In 2011, during a tense court hearing between two of the world’s biggest gadget makers—Apple had brought a suit against Samsung, alleging the South Korean company had “slavishly” copied its iPhone and iPad to produce its Samsung Galaxy line of products—Judge Lucy Koh held up both companies’ tablets above her head and asked a Samsung lawyer, Kathleen Sullivan, if she could tell which one was which.
After an uncomfortable beat, Sullivan—who also happens to be a former Stanford Law School dean—responded, “Not at this distance, your honor.” She stood at a podium about 10 feet away.
Just another day in Judge Koh’s courtroom. In Silicon Valley, new tech constantly butts up against old laws—and companies are always trying to find legal loopholes that give them an advantage. It falls to Koh, 46, with five years on the bench in US District Court in San Jose, to give the tech elite a stern talking-to. And Koh’s rulings on cases relating to patent infringement, privacy, and wage conspiracy don’t just influence the big-name firms that test the boundaries of the law. They affect every one of those firms’ users, which explains why Koh has garnered so much attention for her decisions.
In that high-profile patent infringement lawsuit between Samsung and Apple, Koh kept Samsung’s products in stores in spite of a jury verdict that the gadget manufacturer had indeed copied several Apple designs. “Samsung may have cut into Apple’s customer base somewhat, but there is no suggestion that Samsung will wipe out Apple’s customer base or force Apple out of the business,” Koh said in her ruling. “The present case involves lost sales—not a lost ability to be a viable market participant.”
A History of Diversity
Growing up in diverse communities developed Koh’s interest in civil rights issues from an early age. She spent her childhood in Maryland and rural Mississippi, where she and her siblings were the only Asian-Americans at a predominantly African-American public school. Her mother, an immigrant from Korea, took a job as a teacher at Alcorn State University, the oldest public historically black land-grant institution in the United States.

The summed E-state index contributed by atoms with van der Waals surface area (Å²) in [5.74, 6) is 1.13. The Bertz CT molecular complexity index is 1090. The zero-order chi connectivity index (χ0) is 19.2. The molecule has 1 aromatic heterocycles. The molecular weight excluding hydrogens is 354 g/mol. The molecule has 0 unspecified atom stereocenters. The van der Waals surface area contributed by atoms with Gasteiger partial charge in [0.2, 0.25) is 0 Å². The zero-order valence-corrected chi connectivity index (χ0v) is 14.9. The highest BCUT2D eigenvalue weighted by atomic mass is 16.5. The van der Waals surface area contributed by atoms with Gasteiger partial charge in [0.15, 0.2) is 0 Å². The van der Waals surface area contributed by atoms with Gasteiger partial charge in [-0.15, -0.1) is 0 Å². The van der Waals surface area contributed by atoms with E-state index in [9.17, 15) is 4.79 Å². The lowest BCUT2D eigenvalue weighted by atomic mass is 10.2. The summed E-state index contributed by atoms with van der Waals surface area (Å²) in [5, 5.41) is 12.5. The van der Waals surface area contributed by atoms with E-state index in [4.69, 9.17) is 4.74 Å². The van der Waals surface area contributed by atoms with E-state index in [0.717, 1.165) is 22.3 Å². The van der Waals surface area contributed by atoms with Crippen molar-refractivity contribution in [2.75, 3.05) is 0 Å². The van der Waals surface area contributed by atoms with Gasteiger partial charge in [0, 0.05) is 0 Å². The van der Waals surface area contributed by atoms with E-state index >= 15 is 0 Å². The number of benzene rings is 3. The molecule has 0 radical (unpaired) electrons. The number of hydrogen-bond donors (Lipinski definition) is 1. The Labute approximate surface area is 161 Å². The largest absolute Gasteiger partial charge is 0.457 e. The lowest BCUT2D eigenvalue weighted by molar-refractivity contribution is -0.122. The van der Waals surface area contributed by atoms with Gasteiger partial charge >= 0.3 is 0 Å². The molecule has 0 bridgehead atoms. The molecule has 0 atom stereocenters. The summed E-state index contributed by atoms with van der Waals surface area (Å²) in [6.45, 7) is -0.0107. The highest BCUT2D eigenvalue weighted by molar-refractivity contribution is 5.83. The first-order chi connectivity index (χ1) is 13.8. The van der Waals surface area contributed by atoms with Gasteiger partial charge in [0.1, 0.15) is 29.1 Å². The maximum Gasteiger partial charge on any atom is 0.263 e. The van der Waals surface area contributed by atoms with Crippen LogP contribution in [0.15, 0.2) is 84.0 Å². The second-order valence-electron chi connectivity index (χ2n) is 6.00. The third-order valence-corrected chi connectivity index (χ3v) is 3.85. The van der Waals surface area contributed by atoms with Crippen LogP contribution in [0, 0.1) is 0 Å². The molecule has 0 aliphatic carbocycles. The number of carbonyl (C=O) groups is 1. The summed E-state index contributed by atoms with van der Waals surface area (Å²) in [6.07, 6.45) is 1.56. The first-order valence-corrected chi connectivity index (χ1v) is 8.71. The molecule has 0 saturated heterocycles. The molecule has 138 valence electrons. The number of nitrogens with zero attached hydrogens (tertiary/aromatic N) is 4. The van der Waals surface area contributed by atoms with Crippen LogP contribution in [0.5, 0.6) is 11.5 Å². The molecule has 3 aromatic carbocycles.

“The civil rights dramas affecting the era were just getting worked out, and that probably had some impact on her long-term interest in law and on how the law affects people’s lives,” says Koh’s husband, Mariano-Florentino Cuéllar, a former Stanford Law School professor who was recently appointed to the California Supreme Court.
Koh also has a long history of promoting inclusion. In 1986 she went to Harvard College, studying economics, anthropology, and social studies—and on the side, she could often be seen rallying others to increase diversity at the school. In 1988 she was part of the Harvard undergraduate student council that urged the school to step up its recruitment of female and minority faculty members. “Why is there always an implication that women and minorities are not qualified?” Koh once asked in The Crimson, Harvard’s student newspaper. “Why would they hire anyone who wasn’t qualified?”
She and her siblings were the only Asian-Americans at a predominantly African-American school.
At another point in her undergraduate career, Koh discovered that a chemistry professor had been barring women from joining his lab group. She and other diversity advocates held rallies protesting the professor’s policy, but the school ultimately didn’t address the issue. “I raised hell, but they did nothing because that professor won a Nobel Prize,” Koh wrote. “Nobel laureates can discriminate with impunity.”
Later, at Harvard Law School, Koh joined a student organization called the Coalition for Civil Rights, which sued the university, alleging that the hiring practices at the law school discriminated against minority groups. In 1992 she, along with eight other CCR members, staged a 25-hour sit-in outside the dean’s office. Koh faced possible dismissal from the school for the deed. The protest group—dubbed the “Griswold 9”—became legendary.
The Path to Judgeship